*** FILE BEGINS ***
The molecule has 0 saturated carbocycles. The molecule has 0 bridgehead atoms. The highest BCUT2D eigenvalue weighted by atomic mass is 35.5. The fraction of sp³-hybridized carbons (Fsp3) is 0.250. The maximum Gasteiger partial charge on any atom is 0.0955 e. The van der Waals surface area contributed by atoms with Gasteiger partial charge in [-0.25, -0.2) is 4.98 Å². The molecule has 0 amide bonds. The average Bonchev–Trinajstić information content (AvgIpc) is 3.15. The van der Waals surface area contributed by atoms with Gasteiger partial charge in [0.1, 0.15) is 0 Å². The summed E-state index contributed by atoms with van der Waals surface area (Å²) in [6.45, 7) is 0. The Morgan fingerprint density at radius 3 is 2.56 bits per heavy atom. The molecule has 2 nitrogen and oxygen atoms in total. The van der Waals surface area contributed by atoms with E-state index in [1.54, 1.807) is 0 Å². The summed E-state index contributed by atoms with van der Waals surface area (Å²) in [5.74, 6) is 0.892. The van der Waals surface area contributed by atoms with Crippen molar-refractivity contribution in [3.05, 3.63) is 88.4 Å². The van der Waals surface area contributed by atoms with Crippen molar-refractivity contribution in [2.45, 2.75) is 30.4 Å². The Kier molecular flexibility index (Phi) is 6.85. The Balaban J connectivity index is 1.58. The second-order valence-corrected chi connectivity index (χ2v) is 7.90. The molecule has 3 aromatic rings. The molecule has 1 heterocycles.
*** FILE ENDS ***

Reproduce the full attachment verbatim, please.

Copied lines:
The molecule has 0 saturated carbocycles. The molecule has 0 bridgehead atoms. The highest BCUT2D eigenvalue weighted by atomic mass is 35.5. The fraction of sp³-hybridized carbons (Fsp3) is 0.250. The maximum Gasteiger partial charge on any atom is 0.0955 e. The van der Waals surface area contributed by atoms with Gasteiger partial charge in [-0.25, -0.2) is 4.98 Å². The molecule has 0 amide bonds. The average Bonchev–Trinajstić information content (AvgIpc) is 3.15. The van der Waals surface area contributed by atoms with Gasteiger partial charge in [0.1, 0.15) is 0 Å². The summed E-state index contributed by atoms with van der Waals surface area (Å²) in [6.45, 7) is 0. The Morgan fingerprint density at radius 3 is 2.56 bits per heavy atom. The molecule has 2 nitrogen and oxygen atoms in total. The van der Waals surface area contributed by atoms with E-state index in [1.54, 1.807) is 0 Å². The summed E-state index contributed by atoms with van der Waals surface area (Å²) in [5.74, 6) is 0.892. The van der Waals surface area contributed by atoms with Crippen molar-refractivity contribution in [3.05, 3.63) is 88.4 Å². The van der Waals surface area contributed by atoms with Crippen molar-refractivity contribution in [2.45, 2.75) is 30.4 Å². The Kier molecular flexibility index (Phi) is 6.85. The Balaban J connectivity index is 1.58. The second-order valence-corrected chi connectivity index (χ2v) is 7.90. The molecule has 3 aromatic rings. The molecule has 1 heterocycles.